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Jobs for the girls

By Bettina Arndt - posted Thursday, 15 December 2022

Melbourne University research fellow Dr Anna Kosovac is a civil engineer and an expert in water policy. Last year she wrote an article for The Conversation entitled ‘Boys and their toys’: how overt masculinity dominates Australia’s relationship with water. Sounds crazy? Believe me, this one is a ripper.  

Kosovac’s article is based on a “research” paper addressing “how masculine cultures pervade our relationship with water.” She claims “a reliance on technological and infrastructure ‘fixes’ to solve problems is linked to masculine ideas of power… Under this way of thinking, water is to be controlled, re-purposed and rerouted as needed.” Kosovac believes we must “reassess these old methods.”

Kosovac argues “toxic masculinity” is the basis for “the dominant ‘technocracy’ approach to water management, in which infrastructure and technology is relied on to solve problems.”


So, engineers’ proclivity for using technology to solve problems is now frowned upon. Hmm, presumably that includes “boys’ toys” such as flush toilets?

In her article Dr Kosovac doesn’t explain in detail how we would cope without water infrastructure but, does note with approval that in 2017 “the New Zealand government passed legislation that recognised the Whanganui River catchment as a legal person.”

This woman is barking mad. Yet she is one of the new elite, the SAGE Athena Swan team advancing women in science – which, as I will explain later, is the feminist mafia now firmly in control of our science institutions.  We are currently witnessing a massive remake of science where traditional considerations of merit and rigor are being trampled by demands for “gender equity.”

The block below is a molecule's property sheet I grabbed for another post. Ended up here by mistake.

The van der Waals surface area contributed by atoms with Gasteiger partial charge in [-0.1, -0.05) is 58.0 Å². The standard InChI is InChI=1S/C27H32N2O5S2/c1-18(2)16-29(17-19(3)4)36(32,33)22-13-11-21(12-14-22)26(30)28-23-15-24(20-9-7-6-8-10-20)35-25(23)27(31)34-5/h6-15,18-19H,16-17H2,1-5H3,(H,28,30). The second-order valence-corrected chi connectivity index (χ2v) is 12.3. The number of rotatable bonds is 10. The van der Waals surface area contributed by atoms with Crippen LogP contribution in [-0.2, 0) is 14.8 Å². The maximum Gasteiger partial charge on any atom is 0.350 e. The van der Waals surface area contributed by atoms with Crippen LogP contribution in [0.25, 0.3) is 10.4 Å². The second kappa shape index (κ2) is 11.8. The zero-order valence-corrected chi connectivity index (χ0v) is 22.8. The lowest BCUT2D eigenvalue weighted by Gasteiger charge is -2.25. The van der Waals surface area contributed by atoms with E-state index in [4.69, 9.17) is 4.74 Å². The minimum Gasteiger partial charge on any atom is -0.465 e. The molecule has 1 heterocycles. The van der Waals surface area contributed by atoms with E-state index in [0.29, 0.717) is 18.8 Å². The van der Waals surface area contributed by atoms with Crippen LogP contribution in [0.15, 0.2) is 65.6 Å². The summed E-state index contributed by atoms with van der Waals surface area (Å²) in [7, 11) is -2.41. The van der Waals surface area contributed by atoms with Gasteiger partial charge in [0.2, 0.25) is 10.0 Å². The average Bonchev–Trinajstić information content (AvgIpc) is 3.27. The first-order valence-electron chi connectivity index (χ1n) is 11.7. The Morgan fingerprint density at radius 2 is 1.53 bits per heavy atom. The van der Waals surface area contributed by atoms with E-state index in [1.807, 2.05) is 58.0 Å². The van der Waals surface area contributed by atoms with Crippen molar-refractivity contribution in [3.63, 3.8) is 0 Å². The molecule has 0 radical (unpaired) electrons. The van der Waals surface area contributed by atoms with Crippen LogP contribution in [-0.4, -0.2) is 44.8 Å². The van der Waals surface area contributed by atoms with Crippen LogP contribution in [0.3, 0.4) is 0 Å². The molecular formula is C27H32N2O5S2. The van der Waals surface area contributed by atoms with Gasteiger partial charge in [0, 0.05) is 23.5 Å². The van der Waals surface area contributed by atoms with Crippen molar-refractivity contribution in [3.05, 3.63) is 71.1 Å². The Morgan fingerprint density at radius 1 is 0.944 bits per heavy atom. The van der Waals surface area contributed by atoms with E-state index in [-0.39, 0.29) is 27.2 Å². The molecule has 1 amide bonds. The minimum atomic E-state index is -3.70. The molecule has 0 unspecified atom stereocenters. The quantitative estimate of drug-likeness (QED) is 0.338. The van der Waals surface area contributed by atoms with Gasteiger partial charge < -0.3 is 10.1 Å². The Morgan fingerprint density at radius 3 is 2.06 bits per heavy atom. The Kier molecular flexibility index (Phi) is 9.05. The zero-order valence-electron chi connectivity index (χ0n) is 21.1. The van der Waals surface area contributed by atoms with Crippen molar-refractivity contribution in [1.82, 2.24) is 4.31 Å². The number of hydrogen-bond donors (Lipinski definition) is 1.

Of course, there are many brilliant, hard-working, and rational female scientists who have achieved success on the basis of their brain power and dedication to their work. But some of these women are adding their voices to the growing public discontent about how science is being highjacked by ideology.  

Just look what’s happened to our major source of funding for medical research – the National Health & Medical Research Council (NHMRC). This important body is easily the main source of funding for medical research in Australia with a budget of over $1 billion.

It was the appointment of immunology professor Anne Kelso in 2015 as CEO of the NHMRC which turbocharged the ongoing push to get more women into top positions in science. The result has been systematic discrimination against male scientists, starving them of funding.


Kelso’s effort for the sisterhood has been relentless. In her first year she introduced regular monitoring of all science institutions to make sure they have policies in place to advantage women over men. Next, in 2017, she brought in Structural Priority Funding, which divided grant money into two parts, one for the best research proposals and the other for women whose proposals weren’t good enough to make that cut. By 2021, reviewers of grant proposals assessing candidates’ work histories were required to treat time mothers spend out of the workforce as if that had been devoted to producing high quality research.

Then came the big one, the push for equal grants for women. Last year the public propaganda exercise began, with compliant media dutifully making the case for an “equitable research landscape.” Articles appeared whinging about how unfair it was that men still won more grants, particularly at senior levels. Naturally, the ABC hopped on board, followed by The Conversation, and many others.  A petition popped up asking for the NHMRC to “allocate the same amount of funding to each gender,” and the organization released a discussion paper presenting various options designed to give women funding from the critical Investigator Grant Scheme, which awards around $370 million in research funding each year.

The NHRMC’s initial preference, option 3, involved separating applications based on gender and allocating an equal number of grants to each gender. But then it emerged that while this approach would be highly effective at discriminating against more senior male researchers, it actually discriminated against early career menless than the existing system. That’s because feminist tinkering is already doing such a terrific job tilting grants in the junior ranks to favour women.

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About the Author

Bettina Arndt is a social commentator.

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